Crore

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A crore (/krɔːr/; abbreviated cr), karod, karor, or koti denotes ten million (10,000,000 or 107 in scientific notation) and is equal to 100 lakh in the Indian numbering system. It is written as 1,00,00,000 with the local 2,2,3 style of digit group separators (one lakh is equal to one hundred thousand, and is written as 1,00,000).[1]

Money[edit]

Large amounts of money in India, Pakistan, Bangladesh, and Nepal are often written in terms of crore. For example, 150,000,000 (one hundred and fifty million) is written as "fifteen crore rupees", "15 crore" or "Rs 15 crore".[1] In the abbreviated form, usage such as "15cr" (for "15 crore rupees") is common.[2]

Trillions (in the short scale) of money are often written or spoken of in terms of lakh crore. For example, one trillion rupees is:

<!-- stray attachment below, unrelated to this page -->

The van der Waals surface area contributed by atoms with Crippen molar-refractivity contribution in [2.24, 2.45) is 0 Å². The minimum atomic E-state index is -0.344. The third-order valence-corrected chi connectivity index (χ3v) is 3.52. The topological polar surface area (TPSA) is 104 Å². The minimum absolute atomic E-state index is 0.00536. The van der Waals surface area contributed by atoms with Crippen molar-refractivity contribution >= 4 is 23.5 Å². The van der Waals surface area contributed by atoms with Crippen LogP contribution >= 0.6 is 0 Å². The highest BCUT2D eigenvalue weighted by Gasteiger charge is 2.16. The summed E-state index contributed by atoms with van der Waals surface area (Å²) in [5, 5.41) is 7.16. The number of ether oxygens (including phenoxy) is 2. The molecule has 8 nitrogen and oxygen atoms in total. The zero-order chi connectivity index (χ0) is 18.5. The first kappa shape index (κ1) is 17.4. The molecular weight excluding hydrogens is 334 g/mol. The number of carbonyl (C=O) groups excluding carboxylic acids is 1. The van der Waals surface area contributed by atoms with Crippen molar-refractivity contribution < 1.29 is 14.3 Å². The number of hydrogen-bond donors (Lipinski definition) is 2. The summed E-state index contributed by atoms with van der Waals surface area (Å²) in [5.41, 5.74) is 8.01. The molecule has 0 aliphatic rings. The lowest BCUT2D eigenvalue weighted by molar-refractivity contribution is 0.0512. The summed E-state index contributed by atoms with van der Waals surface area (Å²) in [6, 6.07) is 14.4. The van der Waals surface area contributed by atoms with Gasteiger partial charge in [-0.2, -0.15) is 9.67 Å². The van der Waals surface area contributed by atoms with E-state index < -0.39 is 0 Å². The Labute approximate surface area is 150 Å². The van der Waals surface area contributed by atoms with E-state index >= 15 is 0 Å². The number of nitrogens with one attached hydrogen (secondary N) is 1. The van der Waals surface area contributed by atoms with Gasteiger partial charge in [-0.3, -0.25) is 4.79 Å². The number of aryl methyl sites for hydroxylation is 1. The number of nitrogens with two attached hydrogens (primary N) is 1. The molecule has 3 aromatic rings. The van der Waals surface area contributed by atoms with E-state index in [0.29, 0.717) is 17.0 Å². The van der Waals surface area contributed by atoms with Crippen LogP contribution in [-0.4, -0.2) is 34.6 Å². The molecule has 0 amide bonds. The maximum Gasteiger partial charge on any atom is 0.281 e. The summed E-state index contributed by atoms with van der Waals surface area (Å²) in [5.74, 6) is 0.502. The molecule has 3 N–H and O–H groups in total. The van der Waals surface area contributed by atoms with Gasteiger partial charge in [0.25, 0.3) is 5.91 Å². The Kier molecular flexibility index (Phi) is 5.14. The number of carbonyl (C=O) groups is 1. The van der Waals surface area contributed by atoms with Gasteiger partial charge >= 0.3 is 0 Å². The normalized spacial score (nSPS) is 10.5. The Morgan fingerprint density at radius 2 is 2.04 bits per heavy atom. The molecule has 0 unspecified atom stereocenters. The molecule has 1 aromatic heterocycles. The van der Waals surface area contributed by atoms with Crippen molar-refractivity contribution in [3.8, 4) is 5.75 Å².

= One lakh crore rupees
= 1 lakh crore
= 105+7
= 1012
= 10,00,00,00,00,000 in Indian notation
= 1,000,000,000,000 in Western notation

Crore is used in Sri Lanka; however, this term is now replaced with millions, billions, and trillions in the Sri Lankan education system and is being phased out of general usage in the country.[citation needed] The word crore derives from the Prakrit word kroḍi, which in turn comes from the Sanskrit koṭi,[3] denoting ten million in the Indian numbering system, which has separate terms for most powers of ten from 100 up to 1019. The crore is known by various regional names.

See also[edit]

References[edit]

  • Chisholm, Hugh, ed. (1911). "Crore" . Encyclopædia Britannica (11th ed.). Cambridge University Press.
  1. ^ a b "Knowing our Numbers". Department of School Education And Literacy. National Repository of Open Educational Resources. Retrieved 13 February 2016.
  2. ^ Posamentier, Alfred S.; Poole, Peter (23 March 2020). Understanding Mathematics Through Problem Solving. World Scientific. ISBN 978-981-4663-69-4.
  3. ^ Oxford English Dictionary, 1st ed., 1893, s.v. 'crore'